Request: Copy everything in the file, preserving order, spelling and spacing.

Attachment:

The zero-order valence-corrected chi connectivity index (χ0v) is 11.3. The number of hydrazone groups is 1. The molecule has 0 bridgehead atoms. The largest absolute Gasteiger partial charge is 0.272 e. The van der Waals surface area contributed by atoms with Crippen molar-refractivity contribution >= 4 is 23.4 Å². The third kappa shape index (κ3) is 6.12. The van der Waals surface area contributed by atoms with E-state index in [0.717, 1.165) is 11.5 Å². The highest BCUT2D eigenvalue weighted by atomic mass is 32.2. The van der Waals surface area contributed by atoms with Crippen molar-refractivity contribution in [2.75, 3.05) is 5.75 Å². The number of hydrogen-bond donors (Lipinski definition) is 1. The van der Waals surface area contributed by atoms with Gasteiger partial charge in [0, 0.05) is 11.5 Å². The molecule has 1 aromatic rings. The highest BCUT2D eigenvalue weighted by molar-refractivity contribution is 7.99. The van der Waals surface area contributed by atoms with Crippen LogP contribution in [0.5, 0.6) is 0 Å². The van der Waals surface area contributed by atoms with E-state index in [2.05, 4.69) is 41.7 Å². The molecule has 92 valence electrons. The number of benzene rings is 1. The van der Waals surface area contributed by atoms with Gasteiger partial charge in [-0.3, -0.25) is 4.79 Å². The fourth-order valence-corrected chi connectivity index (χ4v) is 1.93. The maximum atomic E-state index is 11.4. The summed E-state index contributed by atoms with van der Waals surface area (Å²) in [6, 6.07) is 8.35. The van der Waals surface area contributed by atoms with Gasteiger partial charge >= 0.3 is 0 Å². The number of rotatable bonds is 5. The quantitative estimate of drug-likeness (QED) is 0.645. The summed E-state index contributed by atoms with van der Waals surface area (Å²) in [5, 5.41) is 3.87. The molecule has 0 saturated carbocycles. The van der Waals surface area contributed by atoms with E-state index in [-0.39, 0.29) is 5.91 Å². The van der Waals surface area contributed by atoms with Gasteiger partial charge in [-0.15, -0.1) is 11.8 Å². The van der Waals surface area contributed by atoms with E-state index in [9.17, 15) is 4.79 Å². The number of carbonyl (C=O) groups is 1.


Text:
The zero-order valence-corrected chi connectivity index (χ0v) is 11.3. The number of hydrazone groups is 1. The molecule has 0 bridgehead atoms. The largest absolute Gasteiger partial charge is 0.272 e. The van der Waals surface area contributed by atoms with Crippen molar-refractivity contribution >= 4 is 23.4 Å². The third kappa shape index (κ3) is 6.12. The van der Waals surface area contributed by atoms with E-state index in [0.717, 1.165) is 11.5 Å². The highest BCUT2D eigenvalue weighted by atomic mass is 32.2. The van der Waals surface area contributed by atoms with Crippen molar-refractivity contribution in [2.75, 3.05) is 5.75 Å². The number of hydrogen-bond donors (Lipinski definition) is 1. The van der Waals surface area contributed by atoms with Gasteiger partial charge in [0, 0.05) is 11.5 Å². The molecule has 1 aromatic rings. The highest BCUT2D eigenvalue weighted by molar-refractivity contribution is 7.99. The van der Waals surface area contributed by atoms with Crippen LogP contribution in [0.5, 0.6) is 0 Å². The van der Waals surface area contributed by atoms with E-state index in [2.05, 4.69) is 41.7 Å². The molecule has 92 valence electrons. The number of benzene rings is 1. The van der Waals surface area contributed by atoms with Gasteiger partial charge in [-0.3, -0.25) is 4.79 Å². The fourth-order valence-corrected chi connectivity index (χ4v) is 1.93. The maximum atomic E-state index is 11.4. The summed E-state index contributed by atoms with van der Waals surface area (Å²) in [6, 6.07) is 8.35. The van der Waals surface area contributed by atoms with Gasteiger partial charge >= 0.3 is 0 Å². The number of rotatable bonds is 5. The quantitative estimate of drug-likeness (QED) is 0.645. The summed E-state index contributed by atoms with van der Waals surface area (Å²) in [5, 5.41) is 3.87. The molecule has 0 saturated carbocycles. The van der Waals surface area contributed by atoms with E-state index in [-0.39, 0.29) is 5.91 Å². The van der Waals surface area contributed by atoms with Gasteiger partial charge in [-0.15, -0.1) is 11.8 Å². The van der Waals surface area contributed by atoms with E-state index in [9.17, 15) is 4.79 Å². The number of carbonyl (C=O) groups is 1.